Euronav has entered into an agreement with Hyundai Samho for two LNG-ready VLCCs
The newbuilding contracts are the sharp end of Euronav’s strategy to be at the forefront of innovation in the energy transition to decarbonise the transportation of crude oil. Euronav is already working with the yard and classification society to include an ammonia-ready notation with the potential to reduce CO2 emissions to zero when technology, logistics and the regulatory framework allows for it. This should be defined by mid-year.
Euronav already has an ammonia-power-prepared Suezmax tanker under construction.
In addition to being significantly more fuel efficient compared to the vessels they will replace, the newbuildings will be fitted with exhaust gas scrubber technology and ballast water treatment systems.
These market-leading units will be delivered during Q4 2022 and Q1 2023, costing US$186M en-bloc, and including US$4.2M in additions and upgrades to the standard specifications. Euronav has the option to contract a third VLCC with the same specifications that would be delivered in Q2 2023.
Euronav stated that while contracting and orderbook-to-fleet ratio remains at an historical low in the tanker segment, elevated contracting activity from other segments has reduced available capacity to build VLCCs at a time when the sector needs to replace maturing vessels with more environmentally friendly designs.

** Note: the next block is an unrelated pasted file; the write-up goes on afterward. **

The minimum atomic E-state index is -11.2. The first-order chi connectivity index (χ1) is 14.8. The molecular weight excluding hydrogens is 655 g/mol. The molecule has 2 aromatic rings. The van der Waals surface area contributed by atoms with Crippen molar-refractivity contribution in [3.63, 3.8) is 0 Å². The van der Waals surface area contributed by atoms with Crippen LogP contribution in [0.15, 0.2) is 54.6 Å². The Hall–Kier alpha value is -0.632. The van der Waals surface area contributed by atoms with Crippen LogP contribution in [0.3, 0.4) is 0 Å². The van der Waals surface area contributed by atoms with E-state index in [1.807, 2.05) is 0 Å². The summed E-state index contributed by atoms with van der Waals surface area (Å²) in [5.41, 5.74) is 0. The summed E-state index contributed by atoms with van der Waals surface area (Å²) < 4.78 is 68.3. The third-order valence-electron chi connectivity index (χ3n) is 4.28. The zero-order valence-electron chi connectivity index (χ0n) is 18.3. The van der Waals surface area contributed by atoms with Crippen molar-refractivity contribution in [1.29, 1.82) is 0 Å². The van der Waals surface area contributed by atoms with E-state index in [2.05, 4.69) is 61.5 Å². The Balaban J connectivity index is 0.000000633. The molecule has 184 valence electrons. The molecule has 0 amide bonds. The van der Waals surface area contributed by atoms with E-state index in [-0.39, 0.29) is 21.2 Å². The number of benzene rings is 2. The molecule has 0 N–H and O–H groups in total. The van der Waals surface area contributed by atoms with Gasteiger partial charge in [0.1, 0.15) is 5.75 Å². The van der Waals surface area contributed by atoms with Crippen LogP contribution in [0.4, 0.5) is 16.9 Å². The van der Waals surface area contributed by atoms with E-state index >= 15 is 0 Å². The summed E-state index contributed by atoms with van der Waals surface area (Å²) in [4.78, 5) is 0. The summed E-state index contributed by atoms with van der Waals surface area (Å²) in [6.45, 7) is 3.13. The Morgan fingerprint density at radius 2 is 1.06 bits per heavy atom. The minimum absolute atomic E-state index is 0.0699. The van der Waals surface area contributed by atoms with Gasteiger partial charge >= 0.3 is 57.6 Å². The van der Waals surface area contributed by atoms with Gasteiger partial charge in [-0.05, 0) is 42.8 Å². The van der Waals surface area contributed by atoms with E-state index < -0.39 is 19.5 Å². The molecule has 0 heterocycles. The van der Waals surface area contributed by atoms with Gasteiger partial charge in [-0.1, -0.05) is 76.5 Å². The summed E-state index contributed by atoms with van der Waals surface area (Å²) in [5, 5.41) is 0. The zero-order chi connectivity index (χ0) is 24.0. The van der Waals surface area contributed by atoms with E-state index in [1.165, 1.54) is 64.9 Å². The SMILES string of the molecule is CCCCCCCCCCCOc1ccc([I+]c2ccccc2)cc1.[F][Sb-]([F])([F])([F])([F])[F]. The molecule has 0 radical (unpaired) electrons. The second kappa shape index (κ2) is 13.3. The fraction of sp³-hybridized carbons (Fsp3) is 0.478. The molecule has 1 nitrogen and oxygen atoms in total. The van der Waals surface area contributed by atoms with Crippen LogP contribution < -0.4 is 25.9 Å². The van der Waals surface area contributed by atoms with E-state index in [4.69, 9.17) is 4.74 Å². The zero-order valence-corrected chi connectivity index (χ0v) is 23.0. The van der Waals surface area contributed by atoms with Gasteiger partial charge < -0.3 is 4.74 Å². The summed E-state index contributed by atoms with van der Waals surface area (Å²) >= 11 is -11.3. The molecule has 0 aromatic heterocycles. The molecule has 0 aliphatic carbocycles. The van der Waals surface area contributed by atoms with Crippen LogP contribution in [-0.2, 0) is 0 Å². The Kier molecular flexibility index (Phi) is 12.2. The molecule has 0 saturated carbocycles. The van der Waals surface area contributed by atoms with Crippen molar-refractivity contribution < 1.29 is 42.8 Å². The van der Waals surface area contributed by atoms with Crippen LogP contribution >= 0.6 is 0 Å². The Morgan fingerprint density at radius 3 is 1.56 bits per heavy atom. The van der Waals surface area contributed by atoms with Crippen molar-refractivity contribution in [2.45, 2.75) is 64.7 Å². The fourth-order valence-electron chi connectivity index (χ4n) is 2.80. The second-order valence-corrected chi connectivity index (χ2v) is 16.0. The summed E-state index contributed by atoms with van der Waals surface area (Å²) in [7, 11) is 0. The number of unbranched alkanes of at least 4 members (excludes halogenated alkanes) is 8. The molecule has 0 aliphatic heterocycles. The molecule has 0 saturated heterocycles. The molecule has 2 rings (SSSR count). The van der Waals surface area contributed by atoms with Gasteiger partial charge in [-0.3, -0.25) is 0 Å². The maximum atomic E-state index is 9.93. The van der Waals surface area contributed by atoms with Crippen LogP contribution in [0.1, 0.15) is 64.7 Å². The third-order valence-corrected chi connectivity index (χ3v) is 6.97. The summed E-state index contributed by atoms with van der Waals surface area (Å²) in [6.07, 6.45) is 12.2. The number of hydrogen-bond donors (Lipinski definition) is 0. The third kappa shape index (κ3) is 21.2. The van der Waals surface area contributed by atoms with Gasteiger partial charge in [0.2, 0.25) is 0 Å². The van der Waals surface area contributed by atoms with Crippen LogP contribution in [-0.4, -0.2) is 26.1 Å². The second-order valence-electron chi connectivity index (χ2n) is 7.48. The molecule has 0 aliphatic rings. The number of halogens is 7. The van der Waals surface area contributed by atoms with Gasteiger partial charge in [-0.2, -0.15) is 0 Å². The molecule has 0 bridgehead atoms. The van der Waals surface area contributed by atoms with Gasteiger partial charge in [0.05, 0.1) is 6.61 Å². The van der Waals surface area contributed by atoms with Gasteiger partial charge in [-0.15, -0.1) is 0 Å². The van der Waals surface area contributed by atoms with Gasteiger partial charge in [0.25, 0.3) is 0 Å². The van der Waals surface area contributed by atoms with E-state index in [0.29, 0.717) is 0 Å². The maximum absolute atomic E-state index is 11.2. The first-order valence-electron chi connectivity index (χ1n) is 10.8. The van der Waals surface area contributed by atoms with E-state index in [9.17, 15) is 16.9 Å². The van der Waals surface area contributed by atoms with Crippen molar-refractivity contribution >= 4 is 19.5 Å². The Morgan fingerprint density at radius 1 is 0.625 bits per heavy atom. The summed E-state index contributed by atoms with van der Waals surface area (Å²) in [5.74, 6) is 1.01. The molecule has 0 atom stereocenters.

Euronav chief executive Hugo De Stoop said “As a market leader in our segment, Euronav acknowledges our responsibility to support innovation towards decarbonising the transportation of oil, while protecting and building value with the capital our shareholders have entrusted us with. With this order, Euronav is tangibly driving innovation and investing in the energy transition.”
He added “These ships are not only the latest generation of low consumption design but also have the option to be converted or retrofitted to use either LNG or ammonia as a low-emissions fuel of the future. As there are no such alternatives in the secondhand market today, and with rising steel prices and constraints over yard capacity to 2024, we wanted to seize this opportunity to rejuvenate the fleet with two or three modern VLCCs that will replace older and less efficient ships that will leave our fleet around the same time of their delivery”.
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